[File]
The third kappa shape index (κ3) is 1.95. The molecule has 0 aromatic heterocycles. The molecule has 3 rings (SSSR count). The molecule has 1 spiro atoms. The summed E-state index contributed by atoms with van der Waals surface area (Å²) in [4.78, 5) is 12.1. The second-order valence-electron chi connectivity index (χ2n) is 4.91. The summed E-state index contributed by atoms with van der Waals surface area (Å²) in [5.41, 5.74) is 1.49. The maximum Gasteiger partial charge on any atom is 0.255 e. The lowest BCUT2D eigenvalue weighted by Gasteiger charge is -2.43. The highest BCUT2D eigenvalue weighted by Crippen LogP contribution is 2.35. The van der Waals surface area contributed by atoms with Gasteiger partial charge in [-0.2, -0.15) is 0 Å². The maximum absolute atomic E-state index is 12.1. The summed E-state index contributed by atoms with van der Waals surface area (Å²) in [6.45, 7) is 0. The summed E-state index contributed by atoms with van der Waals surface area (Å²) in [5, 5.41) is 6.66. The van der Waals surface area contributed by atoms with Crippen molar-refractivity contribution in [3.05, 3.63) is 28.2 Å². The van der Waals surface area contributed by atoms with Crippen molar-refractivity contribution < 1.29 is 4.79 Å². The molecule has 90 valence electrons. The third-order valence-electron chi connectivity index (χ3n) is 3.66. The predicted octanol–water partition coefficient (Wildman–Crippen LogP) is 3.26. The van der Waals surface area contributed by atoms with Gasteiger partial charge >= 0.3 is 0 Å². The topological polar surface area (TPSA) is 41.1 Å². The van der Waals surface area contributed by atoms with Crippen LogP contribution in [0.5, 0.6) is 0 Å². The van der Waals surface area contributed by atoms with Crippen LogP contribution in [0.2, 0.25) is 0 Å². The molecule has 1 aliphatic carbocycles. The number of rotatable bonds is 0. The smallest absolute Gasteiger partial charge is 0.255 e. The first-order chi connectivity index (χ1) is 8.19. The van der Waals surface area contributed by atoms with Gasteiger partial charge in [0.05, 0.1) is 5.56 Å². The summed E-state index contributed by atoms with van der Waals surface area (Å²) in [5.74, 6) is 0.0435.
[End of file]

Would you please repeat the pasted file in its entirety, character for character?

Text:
The third kappa shape index (κ3) is 1.95. The molecule has 0 aromatic heterocycles. The molecule has 3 rings (SSSR count). The molecule has 1 spiro atoms. The summed E-state index contributed by atoms with van der Waals surface area (Å²) in [4.78, 5) is 12.1. The second-order valence-electron chi connectivity index (χ2n) is 4.91. The summed E-state index contributed by atoms with van der Waals surface area (Å²) in [5.41, 5.74) is 1.49. The maximum Gasteiger partial charge on any atom is 0.255 e. The lowest BCUT2D eigenvalue weighted by Gasteiger charge is -2.43. The highest BCUT2D eigenvalue weighted by Crippen LogP contribution is 2.35. The van der Waals surface area contributed by atoms with Gasteiger partial charge in [-0.2, -0.15) is 0 Å². The maximum absolute atomic E-state index is 12.1. The summed E-state index contributed by atoms with van der Waals surface area (Å²) in [6.45, 7) is 0. The summed E-state index contributed by atoms with van der Waals surface area (Å²) in [5, 5.41) is 6.66. The van der Waals surface area contributed by atoms with Crippen molar-refractivity contribution in [3.05, 3.63) is 28.2 Å². The van der Waals surface area contributed by atoms with Crippen molar-refractivity contribution < 1.29 is 4.79 Å². The molecule has 90 valence electrons. The third-order valence-electron chi connectivity index (χ3n) is 3.66. The predicted octanol–water partition coefficient (Wildman–Crippen LogP) is 3.26. The van der Waals surface area contributed by atoms with Gasteiger partial charge >= 0.3 is 0 Å². The topological polar surface area (TPSA) is 41.1 Å². The van der Waals surface area contributed by atoms with Crippen LogP contribution in [0.5, 0.6) is 0 Å². The van der Waals surface area contributed by atoms with Crippen LogP contribution in [0.2, 0.25) is 0 Å². The molecule has 1 aliphatic carbocycles. The number of rotatable bonds is 0. The smallest absolute Gasteiger partial charge is 0.255 e. The first-order chi connectivity index (χ1) is 8.19. The van der Waals surface area contributed by atoms with Gasteiger partial charge in [0.05, 0.1) is 5.56 Å². The summed E-state index contributed by atoms with van der Waals surface area (Å²) in [5.74, 6) is 0.0435.